Blue Black: Rising Above Prejudice in the Modeling industry

Nia Mason, a stunning young black girl from the city, finally lands her dream opportunity as a model, unbeknownst to her, the agency has hidden intentions. However, their deceit is eventually exposed, leaving them to face the consequences of their actions. This inspiring tale highlights Nia’s resilience and triumph over adversity.

Meet Melissa Hudson

Melissa Hudson obtained an MFA degree in English and creative writing, a Master’s degree in education, and a Bachelor of Arts degree in psychology. She has appeared on two national television talk shows, and spoken on various radio channels across the country. She was featured in an International women’s magazine and named an international woman of Faith for her extraordinary passion to spread the name and fame of Jesus Christ. Ms. Hudson is an Amazon Bestselling Author of four eBooks. She is a children’s picture book author, a self-help relationship writer, and a novelist. She enjoys spending time with her son, traveling, and writing inspirational materials that seek to make a difference. She is a widow, has one son, and lives in Georgia.

Afro-Caribbean Organisations Served Afro-Caribbean Needs in Manchester

Racial discrimination including police brutality was widespread, so Afro-Caribbean residents in Moss Side in Manchester established organisations to fight it and to provide various services that were not available to the Afro-Caribbean community. The education system discriminated against AFRO- Caribbean children to the extent that many of them were being made educationally subnormal, according to Bernard Coard in his book on the subject in which he gave examples of the situation. Many working Afro-Caribbean mothers had difficulty finding suitable places to leave their children because of discrimination and because of the unsuitable opening hours of the nurseries run by the municipal corporation. Most Afro-Caribbean families crowded into Moss Side because they could not afford the high rent for places in the more genteel areas on the outskirt of Moss Side. Afro-Caribbean organisations formed social and sports clubs because they were not accepted as members in such clubs run by white people. They were discriminated against by white Christian churches so they formed their own black churches. It is ironical that the main purpose of Christian churches in the Caribbean is to convert black people to Christianity but when black people go to Britain they are not wanted in white churches. This book is the findings of a study of the non-formal educational services that four Afro-Caribbean organisations provided for the Afro-Caribbean community in Moss Side in Manchester in England.

Meet Samuel Roystone Neverson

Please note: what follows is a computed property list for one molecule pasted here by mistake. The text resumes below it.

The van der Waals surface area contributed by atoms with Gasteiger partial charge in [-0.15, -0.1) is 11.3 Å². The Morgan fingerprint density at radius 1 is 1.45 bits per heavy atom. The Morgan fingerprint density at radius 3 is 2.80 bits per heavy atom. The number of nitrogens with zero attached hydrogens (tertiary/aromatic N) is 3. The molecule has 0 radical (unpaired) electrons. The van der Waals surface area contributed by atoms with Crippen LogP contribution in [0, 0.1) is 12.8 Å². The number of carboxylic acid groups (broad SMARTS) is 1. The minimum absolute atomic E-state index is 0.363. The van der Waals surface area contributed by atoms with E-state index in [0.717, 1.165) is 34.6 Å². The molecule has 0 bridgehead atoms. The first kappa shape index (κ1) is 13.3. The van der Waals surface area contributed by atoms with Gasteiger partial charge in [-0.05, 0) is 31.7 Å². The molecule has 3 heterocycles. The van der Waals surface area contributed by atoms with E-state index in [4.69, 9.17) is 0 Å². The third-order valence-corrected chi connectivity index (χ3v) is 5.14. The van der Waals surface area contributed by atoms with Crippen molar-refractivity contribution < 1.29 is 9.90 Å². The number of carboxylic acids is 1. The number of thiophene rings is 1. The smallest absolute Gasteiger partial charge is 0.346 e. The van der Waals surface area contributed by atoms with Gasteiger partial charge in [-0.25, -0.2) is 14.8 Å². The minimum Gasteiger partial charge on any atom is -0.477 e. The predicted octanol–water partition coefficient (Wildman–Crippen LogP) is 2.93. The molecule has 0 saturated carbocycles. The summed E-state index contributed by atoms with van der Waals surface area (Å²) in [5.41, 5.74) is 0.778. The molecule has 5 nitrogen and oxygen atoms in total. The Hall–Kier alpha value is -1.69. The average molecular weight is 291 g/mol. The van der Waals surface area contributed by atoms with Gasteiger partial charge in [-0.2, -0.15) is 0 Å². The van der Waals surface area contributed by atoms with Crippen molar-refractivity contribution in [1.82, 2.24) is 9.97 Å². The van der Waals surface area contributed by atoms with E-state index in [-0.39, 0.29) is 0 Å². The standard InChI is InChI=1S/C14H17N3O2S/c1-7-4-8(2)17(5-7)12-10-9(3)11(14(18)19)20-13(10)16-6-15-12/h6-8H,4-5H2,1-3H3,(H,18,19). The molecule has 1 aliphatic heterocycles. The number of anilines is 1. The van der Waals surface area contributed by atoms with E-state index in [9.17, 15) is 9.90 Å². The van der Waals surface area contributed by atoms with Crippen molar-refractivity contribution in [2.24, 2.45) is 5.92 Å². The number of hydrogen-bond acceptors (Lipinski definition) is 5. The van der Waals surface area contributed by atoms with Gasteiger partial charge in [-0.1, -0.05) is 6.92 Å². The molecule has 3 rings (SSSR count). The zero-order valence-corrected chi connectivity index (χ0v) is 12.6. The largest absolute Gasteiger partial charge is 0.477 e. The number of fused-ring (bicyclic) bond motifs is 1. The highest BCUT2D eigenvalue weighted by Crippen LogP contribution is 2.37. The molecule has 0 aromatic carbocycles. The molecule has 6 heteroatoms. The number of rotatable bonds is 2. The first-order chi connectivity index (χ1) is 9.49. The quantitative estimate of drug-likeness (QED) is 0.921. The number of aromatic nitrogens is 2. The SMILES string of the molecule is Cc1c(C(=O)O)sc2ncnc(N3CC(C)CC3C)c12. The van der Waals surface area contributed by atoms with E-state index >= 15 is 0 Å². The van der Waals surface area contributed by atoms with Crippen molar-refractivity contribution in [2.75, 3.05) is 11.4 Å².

M.ED from the University of Manchester. Worked with the Commonwealth Secretariat. Lectured in many countries including the CARICOM countries, India, New Zealand, Fiji, Vanuatu, Manchester and several others.

Blood on Their Hands: Weaving a Tangled Web

A racist attorney faces a crisis of conscience when reluctantly defending a black man brutally beaten by police and charged with resisting arrest.

Hiram Garbuncle is a veteran criminal defense attorney—as well as a racist, miserly alcoholic. His life revolves around hoarding money, following sports, pursuing sex, drinking—and the prideful practice of law.

Alec Monceau is a black man working to support his daughter’s family in Trinidad. It is 2008, and his car carries an Obama bumper sticker. This political advertisement leads to a superfluous traffic stop and a brutal beating by police.

It goes against Garbuncle’s grain to defend a black man from a charge of violently resisting arrest, but he is so confident of winning that he is negligent in the jury selection, and a mistrial occurs. He then discovers incriminating evidence on the two cops, and his new challenge becomes how to keep himself and his client alive pending a new trial.

Meet Bob Brink

Bob Brink is a journalist who worked with several large newspaper organizations and a group of magazines. His byline has been on thousands of news stories, features, and entertainment reviews.
He now is embarked on authoring books. His newest book, the legal thriller Blood on Their Hands, follows Murder in Palm Beach: The Homicide That Never Died, a roman à clef about a real, sensational 1976 murder that made headlines for 15 years, and recently made news again with a new development in the case. The book became an Amazon best seller.
His other books are: Breaking Out, a coming-of-age novel, The Way We Were: Short Stories and Tall Tales, and A Tale of Two Continents, a ghost-written memoir. He is working on a book of creative nonfiction about a woman who led an incredible life of crime.
Brink has won numerous writing accolades and several awards, including three for Palm Beach Illustrated, which won the Best Written Magazine award from the Florida Magazine Association after he became copy chief and writer.
Besides dabbling in short-story writing over the years, Brink immersed himself in learning to play the clarinet and tenor saxophone. He performed many years with an estimable, 65-piece community symphonic band, and played a few professional big band gigs.
A product of Michigan and Iowa, Brink has a bachelor’s degree in English and German from Drake University in Des Moines and completed graduate journalism studies at the University of Iowa.